842.612 Peaches/5

The Secretary of State to the Consul General at Ottawa (Foster)

Sir: There is enclosed for your information and guidance a copy of a letter, dated June 3, 1927, from the Acting Secretary of Agriculture70 relative to the embargo against the importation into the Dominion of Canada of fresh peaches and peach nursery stock from certain states of the United States. You are instructed to bring this matter immediately to the attention of the appropriate Canadian authorities with the view to securing a removal of the embargo at the earliest date possible.

In making your representations in this regard the following points should be emphasized:

That the embargo, other than that section of it applicable to importations into British Columbia, appears to be no longer justifiable on the ground of protection against pests, and is consequently in violation of the “contiguous country policy”, adopted in the interests of Canada.
That the pest in question, the Oriental peach moth is, according to the information available to the Department, already prevalent in Canadian peach growing areas, notably that of the Niagara Peninsula.
That, whereas the Oriental peach moth is stated to have come to both the United States and Canada through the importation of flowering cherry trees from Japan, the United States has long maintained a quarantine on this pest carrier, while Canada has not.
That although the Destructive Insect and Pest Act Advisory Board is said to have recommended the removal of the embargo for all the states concerned, it was lifted only for peaches from Arkansas. There appears to be no valid reason for this discrimination against the other states.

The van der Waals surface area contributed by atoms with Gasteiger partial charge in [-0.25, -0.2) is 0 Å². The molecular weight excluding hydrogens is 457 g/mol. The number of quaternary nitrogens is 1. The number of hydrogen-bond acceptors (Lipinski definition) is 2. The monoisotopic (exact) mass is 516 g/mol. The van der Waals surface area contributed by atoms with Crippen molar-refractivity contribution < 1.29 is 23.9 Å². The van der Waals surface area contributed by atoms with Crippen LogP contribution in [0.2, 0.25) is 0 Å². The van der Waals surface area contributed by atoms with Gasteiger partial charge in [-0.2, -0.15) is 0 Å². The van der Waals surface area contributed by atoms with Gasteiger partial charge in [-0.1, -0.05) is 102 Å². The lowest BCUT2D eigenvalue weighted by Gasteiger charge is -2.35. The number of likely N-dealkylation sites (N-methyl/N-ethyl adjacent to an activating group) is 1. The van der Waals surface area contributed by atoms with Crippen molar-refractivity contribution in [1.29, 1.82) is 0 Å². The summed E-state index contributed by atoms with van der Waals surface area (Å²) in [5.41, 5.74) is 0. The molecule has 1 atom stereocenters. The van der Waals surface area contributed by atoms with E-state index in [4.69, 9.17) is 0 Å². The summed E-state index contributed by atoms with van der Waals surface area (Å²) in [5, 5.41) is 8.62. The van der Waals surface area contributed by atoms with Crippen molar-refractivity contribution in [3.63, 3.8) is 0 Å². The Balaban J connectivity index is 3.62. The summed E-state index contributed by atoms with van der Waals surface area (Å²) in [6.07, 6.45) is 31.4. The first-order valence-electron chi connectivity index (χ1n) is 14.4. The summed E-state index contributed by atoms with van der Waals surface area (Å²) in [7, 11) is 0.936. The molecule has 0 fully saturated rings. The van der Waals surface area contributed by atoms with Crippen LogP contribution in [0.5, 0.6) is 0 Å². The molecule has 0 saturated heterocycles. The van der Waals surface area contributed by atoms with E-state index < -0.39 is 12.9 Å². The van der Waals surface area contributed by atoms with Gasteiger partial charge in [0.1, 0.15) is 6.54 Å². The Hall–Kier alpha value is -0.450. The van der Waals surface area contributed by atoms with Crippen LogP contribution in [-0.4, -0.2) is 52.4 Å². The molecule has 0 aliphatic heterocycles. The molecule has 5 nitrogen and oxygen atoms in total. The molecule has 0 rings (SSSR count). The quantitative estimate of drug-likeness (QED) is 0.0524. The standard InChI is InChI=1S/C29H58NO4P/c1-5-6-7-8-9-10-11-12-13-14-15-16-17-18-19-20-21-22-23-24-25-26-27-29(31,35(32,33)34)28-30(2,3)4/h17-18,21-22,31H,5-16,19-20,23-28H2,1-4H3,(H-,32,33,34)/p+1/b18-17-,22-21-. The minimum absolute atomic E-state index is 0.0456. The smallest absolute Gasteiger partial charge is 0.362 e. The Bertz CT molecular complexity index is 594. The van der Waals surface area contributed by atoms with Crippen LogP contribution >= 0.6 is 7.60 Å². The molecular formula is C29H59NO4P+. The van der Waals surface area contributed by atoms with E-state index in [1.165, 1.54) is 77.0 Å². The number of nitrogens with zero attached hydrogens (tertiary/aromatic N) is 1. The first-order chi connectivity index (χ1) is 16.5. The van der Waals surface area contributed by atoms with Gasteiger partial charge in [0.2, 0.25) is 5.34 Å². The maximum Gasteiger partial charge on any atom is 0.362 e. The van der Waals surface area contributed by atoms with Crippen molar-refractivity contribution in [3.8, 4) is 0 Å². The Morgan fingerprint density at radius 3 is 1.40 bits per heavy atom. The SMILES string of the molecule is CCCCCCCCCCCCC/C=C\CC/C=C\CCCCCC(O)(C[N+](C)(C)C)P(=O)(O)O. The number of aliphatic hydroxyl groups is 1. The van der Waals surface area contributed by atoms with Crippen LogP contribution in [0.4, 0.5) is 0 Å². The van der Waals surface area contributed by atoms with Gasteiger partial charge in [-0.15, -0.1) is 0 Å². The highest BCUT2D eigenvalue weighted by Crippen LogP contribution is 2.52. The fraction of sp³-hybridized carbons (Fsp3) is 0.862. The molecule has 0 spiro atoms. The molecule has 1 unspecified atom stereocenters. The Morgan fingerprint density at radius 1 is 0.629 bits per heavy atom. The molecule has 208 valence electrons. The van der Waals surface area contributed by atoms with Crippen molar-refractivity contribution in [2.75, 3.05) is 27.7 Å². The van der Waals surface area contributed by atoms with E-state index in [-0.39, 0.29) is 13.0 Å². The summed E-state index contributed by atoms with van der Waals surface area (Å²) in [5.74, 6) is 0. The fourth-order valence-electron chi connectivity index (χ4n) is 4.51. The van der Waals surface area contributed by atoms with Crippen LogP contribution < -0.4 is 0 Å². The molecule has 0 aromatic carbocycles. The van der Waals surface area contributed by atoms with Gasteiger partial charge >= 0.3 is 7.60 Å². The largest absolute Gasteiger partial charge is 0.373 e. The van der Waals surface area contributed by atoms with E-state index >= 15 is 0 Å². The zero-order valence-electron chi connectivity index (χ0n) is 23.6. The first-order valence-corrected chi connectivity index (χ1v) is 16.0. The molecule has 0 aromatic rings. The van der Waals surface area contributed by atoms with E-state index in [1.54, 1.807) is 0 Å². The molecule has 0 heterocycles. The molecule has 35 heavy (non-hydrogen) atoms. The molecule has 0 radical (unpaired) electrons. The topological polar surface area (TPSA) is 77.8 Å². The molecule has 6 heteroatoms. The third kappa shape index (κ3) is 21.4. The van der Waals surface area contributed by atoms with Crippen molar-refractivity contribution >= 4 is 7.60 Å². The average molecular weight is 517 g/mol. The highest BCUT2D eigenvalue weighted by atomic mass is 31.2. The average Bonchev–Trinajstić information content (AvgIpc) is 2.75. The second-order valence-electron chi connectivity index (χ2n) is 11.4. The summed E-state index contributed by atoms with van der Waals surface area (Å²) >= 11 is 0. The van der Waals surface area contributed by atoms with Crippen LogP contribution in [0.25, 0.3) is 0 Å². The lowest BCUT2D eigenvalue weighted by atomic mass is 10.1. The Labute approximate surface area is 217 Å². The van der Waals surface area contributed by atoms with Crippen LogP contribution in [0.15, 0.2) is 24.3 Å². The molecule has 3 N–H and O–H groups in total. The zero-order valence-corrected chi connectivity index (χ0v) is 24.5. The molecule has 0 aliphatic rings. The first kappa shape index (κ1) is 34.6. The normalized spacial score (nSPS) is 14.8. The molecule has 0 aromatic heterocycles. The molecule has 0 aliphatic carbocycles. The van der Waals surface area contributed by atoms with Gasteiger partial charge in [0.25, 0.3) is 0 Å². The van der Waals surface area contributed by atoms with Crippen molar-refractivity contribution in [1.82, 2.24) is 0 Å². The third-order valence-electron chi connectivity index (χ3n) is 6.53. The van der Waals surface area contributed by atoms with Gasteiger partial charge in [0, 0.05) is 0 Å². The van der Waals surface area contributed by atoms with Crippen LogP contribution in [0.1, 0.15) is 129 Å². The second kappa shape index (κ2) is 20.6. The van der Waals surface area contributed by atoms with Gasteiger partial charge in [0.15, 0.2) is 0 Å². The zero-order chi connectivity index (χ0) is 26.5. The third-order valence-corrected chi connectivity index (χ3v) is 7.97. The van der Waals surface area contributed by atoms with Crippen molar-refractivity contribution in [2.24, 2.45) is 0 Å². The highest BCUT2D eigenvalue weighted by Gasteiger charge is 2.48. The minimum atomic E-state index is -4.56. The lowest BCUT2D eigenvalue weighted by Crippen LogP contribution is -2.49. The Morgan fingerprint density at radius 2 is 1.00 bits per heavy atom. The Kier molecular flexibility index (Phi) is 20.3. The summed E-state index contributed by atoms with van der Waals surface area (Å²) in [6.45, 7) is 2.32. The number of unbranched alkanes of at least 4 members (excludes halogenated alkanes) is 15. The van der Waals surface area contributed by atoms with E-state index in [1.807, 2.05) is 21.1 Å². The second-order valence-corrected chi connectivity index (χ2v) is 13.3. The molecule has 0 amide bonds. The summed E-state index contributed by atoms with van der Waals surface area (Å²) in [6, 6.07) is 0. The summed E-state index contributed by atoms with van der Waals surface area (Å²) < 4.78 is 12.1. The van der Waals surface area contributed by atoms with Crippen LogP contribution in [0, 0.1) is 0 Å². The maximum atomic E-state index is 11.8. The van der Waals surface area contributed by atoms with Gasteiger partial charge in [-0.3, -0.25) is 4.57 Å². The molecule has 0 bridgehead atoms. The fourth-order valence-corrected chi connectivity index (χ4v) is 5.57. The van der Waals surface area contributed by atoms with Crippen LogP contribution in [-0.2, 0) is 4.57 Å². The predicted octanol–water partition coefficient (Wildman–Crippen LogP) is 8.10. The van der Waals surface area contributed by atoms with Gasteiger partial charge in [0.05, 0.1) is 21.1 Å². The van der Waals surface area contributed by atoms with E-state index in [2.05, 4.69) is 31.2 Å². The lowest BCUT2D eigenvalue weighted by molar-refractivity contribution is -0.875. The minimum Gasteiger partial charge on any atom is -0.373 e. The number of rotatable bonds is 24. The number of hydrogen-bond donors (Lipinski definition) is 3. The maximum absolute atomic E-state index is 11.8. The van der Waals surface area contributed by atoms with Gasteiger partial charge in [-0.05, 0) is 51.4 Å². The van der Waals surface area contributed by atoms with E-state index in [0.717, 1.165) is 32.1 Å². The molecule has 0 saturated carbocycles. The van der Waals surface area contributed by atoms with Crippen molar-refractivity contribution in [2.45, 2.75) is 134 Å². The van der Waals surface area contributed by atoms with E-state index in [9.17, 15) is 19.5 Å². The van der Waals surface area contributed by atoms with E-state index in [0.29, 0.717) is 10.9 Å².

That, finally, as the peach crop is already in movement and important interests in the United States are anxious for the opening to it of the Canadian market, a prompt decision is wanted.

In this last connection, you are informed that Senator Harris, of Georgia, and several representatives of the peach growers of that state, have communicated to the Department their interest. The Georgia peach crop is the most considerable of those of the states affected by the embargo, as well as one of the earliest in the market. [Page 104] Before this month has elapsed, several thousand carloads of peaches from that state will already have been routed to their destinations.

It is desired that you inform the Department at frequent intervals of the progress of your efforts to secure the removal of the embargo.

I am [etc.]

For the Secretary of State:
W. R. Castle, Jr.
  1. Not printed.